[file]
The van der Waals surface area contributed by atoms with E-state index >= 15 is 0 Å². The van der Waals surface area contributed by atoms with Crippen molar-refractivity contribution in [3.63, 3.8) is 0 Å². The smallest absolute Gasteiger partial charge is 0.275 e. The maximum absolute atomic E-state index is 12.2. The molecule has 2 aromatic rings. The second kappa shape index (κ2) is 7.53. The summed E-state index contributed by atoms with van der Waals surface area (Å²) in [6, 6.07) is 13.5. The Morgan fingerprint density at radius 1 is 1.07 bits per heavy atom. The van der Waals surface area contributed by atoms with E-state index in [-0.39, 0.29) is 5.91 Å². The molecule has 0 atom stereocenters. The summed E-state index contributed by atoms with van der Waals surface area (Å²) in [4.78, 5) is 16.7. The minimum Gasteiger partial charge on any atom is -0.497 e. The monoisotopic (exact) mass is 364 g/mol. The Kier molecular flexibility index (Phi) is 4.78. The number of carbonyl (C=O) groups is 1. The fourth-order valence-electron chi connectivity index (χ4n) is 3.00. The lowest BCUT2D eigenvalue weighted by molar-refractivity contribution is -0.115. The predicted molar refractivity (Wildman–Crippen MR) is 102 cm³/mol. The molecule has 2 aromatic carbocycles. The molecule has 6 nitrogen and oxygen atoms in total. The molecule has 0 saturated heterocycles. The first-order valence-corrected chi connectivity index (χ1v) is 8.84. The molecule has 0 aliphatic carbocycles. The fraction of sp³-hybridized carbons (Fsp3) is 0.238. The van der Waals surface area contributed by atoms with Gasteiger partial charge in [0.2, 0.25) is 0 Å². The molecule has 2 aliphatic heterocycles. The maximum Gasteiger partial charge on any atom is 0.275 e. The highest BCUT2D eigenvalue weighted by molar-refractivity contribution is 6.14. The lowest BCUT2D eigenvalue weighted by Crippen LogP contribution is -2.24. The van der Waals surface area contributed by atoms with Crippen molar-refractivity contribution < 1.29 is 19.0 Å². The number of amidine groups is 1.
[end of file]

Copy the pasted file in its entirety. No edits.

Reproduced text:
The van der Waals surface area contributed by atoms with E-state index >= 15 is 0 Å². The van der Waals surface area contributed by atoms with Crippen molar-refractivity contribution in [3.63, 3.8) is 0 Å². The smallest absolute Gasteiger partial charge is 0.275 e. The maximum absolute atomic E-state index is 12.2. The molecule has 2 aromatic rings. The second kappa shape index (κ2) is 7.53. The summed E-state index contributed by atoms with van der Waals surface area (Å²) in [6, 6.07) is 13.5. The Morgan fingerprint density at radius 1 is 1.07 bits per heavy atom. The van der Waals surface area contributed by atoms with E-state index in [-0.39, 0.29) is 5.91 Å². The molecule has 0 atom stereocenters. The summed E-state index contributed by atoms with van der Waals surface area (Å²) in [4.78, 5) is 16.7. The minimum Gasteiger partial charge on any atom is -0.497 e. The monoisotopic (exact) mass is 364 g/mol. The Kier molecular flexibility index (Phi) is 4.78. The number of carbonyl (C=O) groups is 1. The fourth-order valence-electron chi connectivity index (χ4n) is 3.00. The lowest BCUT2D eigenvalue weighted by molar-refractivity contribution is -0.115. The predicted molar refractivity (Wildman–Crippen MR) is 102 cm³/mol. The molecule has 2 aromatic carbocycles. The molecule has 6 nitrogen and oxygen atoms in total. The molecule has 0 saturated heterocycles. The first-order valence-corrected chi connectivity index (χ1v) is 8.84. The molecule has 0 aliphatic carbocycles. The fraction of sp³-hybridized carbons (Fsp3) is 0.238. The van der Waals surface area contributed by atoms with Gasteiger partial charge in [0.2, 0.25) is 0 Å². The molecule has 2 aliphatic heterocycles. The maximum Gasteiger partial charge on any atom is 0.275 e. The highest BCUT2D eigenvalue weighted by molar-refractivity contribution is 6.14. The lowest BCUT2D eigenvalue weighted by Crippen LogP contribution is -2.24. The van der Waals surface area contributed by atoms with Crippen molar-refractivity contribution < 1.29 is 19.0 Å². The number of amidine groups is 1.